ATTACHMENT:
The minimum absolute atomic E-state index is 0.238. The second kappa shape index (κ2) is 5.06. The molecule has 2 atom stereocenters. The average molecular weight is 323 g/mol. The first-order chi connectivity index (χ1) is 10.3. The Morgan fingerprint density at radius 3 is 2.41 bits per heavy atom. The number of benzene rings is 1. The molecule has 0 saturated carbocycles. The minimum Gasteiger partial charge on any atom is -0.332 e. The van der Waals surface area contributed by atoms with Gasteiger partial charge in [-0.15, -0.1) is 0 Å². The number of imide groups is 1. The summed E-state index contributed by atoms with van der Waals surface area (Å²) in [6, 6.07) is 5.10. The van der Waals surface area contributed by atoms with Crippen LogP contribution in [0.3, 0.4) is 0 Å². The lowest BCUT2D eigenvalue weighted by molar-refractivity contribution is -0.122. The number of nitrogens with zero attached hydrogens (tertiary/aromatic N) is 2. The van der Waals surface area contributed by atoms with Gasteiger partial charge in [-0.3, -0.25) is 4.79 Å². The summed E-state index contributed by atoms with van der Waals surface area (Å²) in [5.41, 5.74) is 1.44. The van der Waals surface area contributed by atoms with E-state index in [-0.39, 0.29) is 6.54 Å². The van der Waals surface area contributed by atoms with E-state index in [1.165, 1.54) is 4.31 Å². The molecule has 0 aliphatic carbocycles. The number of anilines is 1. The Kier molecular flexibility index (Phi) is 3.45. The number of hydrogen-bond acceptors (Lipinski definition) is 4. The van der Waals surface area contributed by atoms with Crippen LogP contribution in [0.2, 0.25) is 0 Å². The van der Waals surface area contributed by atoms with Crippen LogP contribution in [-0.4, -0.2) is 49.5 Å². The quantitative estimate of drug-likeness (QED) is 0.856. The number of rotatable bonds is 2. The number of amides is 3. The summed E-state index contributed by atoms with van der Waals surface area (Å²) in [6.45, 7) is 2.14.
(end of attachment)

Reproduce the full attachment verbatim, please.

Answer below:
The minimum absolute atomic E-state index is 0.238. The second kappa shape index (κ2) is 5.06. The molecule has 2 atom stereocenters. The average molecular weight is 323 g/mol. The first-order chi connectivity index (χ1) is 10.3. The Morgan fingerprint density at radius 3 is 2.41 bits per heavy atom. The number of benzene rings is 1. The molecule has 0 saturated carbocycles. The minimum Gasteiger partial charge on any atom is -0.332 e. The van der Waals surface area contributed by atoms with Gasteiger partial charge in [-0.15, -0.1) is 0 Å². The number of imide groups is 1. The summed E-state index contributed by atoms with van der Waals surface area (Å²) in [6, 6.07) is 5.10. The van der Waals surface area contributed by atoms with Crippen LogP contribution in [0.3, 0.4) is 0 Å². The lowest BCUT2D eigenvalue weighted by molar-refractivity contribution is -0.122. The number of nitrogens with zero attached hydrogens (tertiary/aromatic N) is 2. The van der Waals surface area contributed by atoms with Gasteiger partial charge in [-0.3, -0.25) is 4.79 Å². The summed E-state index contributed by atoms with van der Waals surface area (Å²) in [5.41, 5.74) is 1.44. The van der Waals surface area contributed by atoms with E-state index in [-0.39, 0.29) is 6.54 Å². The van der Waals surface area contributed by atoms with E-state index in [1.165, 1.54) is 4.31 Å². The molecule has 0 aliphatic carbocycles. The number of anilines is 1. The Kier molecular flexibility index (Phi) is 3.45. The number of hydrogen-bond acceptors (Lipinski definition) is 4. The van der Waals surface area contributed by atoms with Crippen LogP contribution in [0.2, 0.25) is 0 Å². The van der Waals surface area contributed by atoms with Crippen LogP contribution in [-0.4, -0.2) is 49.5 Å². The quantitative estimate of drug-likeness (QED) is 0.856. The number of rotatable bonds is 2. The number of amides is 3. The summed E-state index contributed by atoms with van der Waals surface area (Å²) in [6.45, 7) is 2.14.